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INNOVATION AND GLOBAL COMPETITIVENESS

- Harshit Modhia AM 1411

Contents
Introduction of international competitiveness of U.S firms Case study of Xerox, Leader in information technology Introduction of Computer Aided Production Revolution Case study of New U.S. Digital Factory Case study of Euro and International competitiveness of European Firms

Innovations and the international competitiveness of U.S. Firms


According to the product cycle model, firms that introduce an innovation, lose their market. Firms introduce more advanced products and technologies. In many cases, American discoveries were introduced and first exploited commercially by foreign firms. Although many U.S. firms remain world leaders in many high-

tech industries and some firms lost competitiveness to foreign


competitors.

Reason for this U.S. firms stressed product innovation while


Japanese firms stressed process innovation. During 1970s and 1980s, Japanese firms became

technological leaders in many fields.


Toyota pioneered the just-in-time production system. U.S. auto producers have learned from that increased efficiency since 1980s. Then also Japanese introduced improvements in production.

Japanese always prepared to lose dollars and Americans


concerned with quarterly profits.

Japanese also face domestic competition hence face a greater


stimulus to innovate. Some American firms underwent painful restructuring during 1980s, returned them to a position of leadership during 1990s.

case study
How Xerox Lost and Regained International Competitiveness and Became a Leader in Information Technology

In 1959, Xerox Corporation was first to introduce a copying


machine. In 1970, Japanese firms began to take over the market with cheaper copiers, Xerox did not respond. After 1979, Xerox awakened to the seriousness of the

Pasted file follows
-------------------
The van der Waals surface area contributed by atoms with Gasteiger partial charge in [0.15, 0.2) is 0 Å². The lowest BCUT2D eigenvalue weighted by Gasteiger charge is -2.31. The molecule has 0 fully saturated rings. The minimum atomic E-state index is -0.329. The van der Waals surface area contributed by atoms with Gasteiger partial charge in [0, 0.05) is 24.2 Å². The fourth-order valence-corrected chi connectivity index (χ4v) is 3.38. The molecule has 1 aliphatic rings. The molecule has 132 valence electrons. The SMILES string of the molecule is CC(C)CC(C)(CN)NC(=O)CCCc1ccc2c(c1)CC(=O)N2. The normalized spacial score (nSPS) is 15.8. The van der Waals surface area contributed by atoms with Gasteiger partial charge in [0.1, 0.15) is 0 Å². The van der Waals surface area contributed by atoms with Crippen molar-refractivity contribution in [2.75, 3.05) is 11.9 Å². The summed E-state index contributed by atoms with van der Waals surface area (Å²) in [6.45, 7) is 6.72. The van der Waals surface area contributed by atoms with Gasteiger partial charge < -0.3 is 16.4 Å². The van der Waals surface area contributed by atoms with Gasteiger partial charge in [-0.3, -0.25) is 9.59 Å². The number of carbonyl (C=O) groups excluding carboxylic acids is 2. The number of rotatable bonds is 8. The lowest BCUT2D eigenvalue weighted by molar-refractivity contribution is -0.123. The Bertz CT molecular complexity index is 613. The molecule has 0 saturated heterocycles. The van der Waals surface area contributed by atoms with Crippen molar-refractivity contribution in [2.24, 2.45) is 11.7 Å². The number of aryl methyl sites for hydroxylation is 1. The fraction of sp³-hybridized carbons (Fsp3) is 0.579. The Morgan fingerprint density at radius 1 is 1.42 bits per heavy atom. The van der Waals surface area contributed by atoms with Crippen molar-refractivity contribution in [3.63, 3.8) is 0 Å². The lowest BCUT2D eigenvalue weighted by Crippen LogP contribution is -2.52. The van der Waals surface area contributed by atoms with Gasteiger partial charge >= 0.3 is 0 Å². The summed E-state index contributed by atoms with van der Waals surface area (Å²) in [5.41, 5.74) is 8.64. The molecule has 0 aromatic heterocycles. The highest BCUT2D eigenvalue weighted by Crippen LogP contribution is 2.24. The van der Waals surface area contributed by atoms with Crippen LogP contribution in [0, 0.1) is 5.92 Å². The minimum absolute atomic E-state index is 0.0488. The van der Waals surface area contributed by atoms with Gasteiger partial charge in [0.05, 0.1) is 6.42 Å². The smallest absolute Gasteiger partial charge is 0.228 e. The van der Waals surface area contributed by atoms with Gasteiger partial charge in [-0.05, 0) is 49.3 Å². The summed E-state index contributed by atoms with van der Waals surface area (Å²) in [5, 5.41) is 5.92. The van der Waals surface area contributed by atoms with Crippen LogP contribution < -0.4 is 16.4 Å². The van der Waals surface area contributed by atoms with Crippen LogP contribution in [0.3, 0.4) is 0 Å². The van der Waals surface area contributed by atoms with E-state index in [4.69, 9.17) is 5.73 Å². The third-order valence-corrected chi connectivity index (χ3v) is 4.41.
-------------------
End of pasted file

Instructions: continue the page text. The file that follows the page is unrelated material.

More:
Japanese threat.
From comparison, Xerox was startled to find that Japanese competitors were producing copiers of higher quality at far lower costs.

Xerox with the help of its Japanese subsidiary mounted a


strong response which involved integration of production. By taking these drastic actions, Xerox reversed the trend toward loss of market share during 1990s. History seemed to repeat itself, when Xerox became found itself battling Japans Canon in the new digital world of information technology. During 1990s, Xerox became as a digital document and

solutions company that combines that combines hardware


and software.

The new Computer Aided Production Revolution and the International Competitiveness of U.S. Firms

Since 1990s, Revolution in production has been taking place in


United States, based on Computer-Aided Design and Computer-Aided Manufacturing.

Hence increment of the productivity and international


competitiveness of U.S. firms. CAD allows to design a product on a computer screen and relatives of product. CAM issues instructions to a network to produce a prototype.

These allows firms to avoid problems, increases speed and


reduce the optional lot size hence runs to increase efficiency.

The New U.S. Digital factory


During 1990s, a new American factory, by information age marvel, increased productivity resulting from the combination

of computer software and networks in industries.


Digital factory allows system to customize production down to one unit. This is called software controlled continuous flow manufacturing. After losing competition during 1980s,U.S. regained all of its lost ground.

CAD increases the level of innovations which allowed to


design Neon Subcompact Car in 33 months instead of 45. Because of innovations, test driving of huge machines before making could be possible. The Boeing 777 Jetliner was developed in this way.

CAD also used to design and simulate entire assembly lines.


With these developments U.S. became superior in software technology.

Case study

The Euro and the International Competitiveness of European Firms

On January 1,1999, the euro became the common currency of


11 of the 15 member countries of the European Union and other reserved the right to join later.

In January 2002, the local currencies of the 12 countries were


withdrawn and Euro circulated. Because of change, the Euro made price variations transparent across the continent at both the wholesale and the retail levels. In such an environment, companies that develop products that are sufficiently innovative and diverse to win customers will prosper.

The introduction of Euro is forcing European companies to


stay in supply chains and develop integrated products and market strategies. Hence, it makes European companies more competitive, as American companies have been for long time.

Conclusion
To remain competitive in todays globalization world requires constant alertness to the competition and continuous innovations on the part of the firm.

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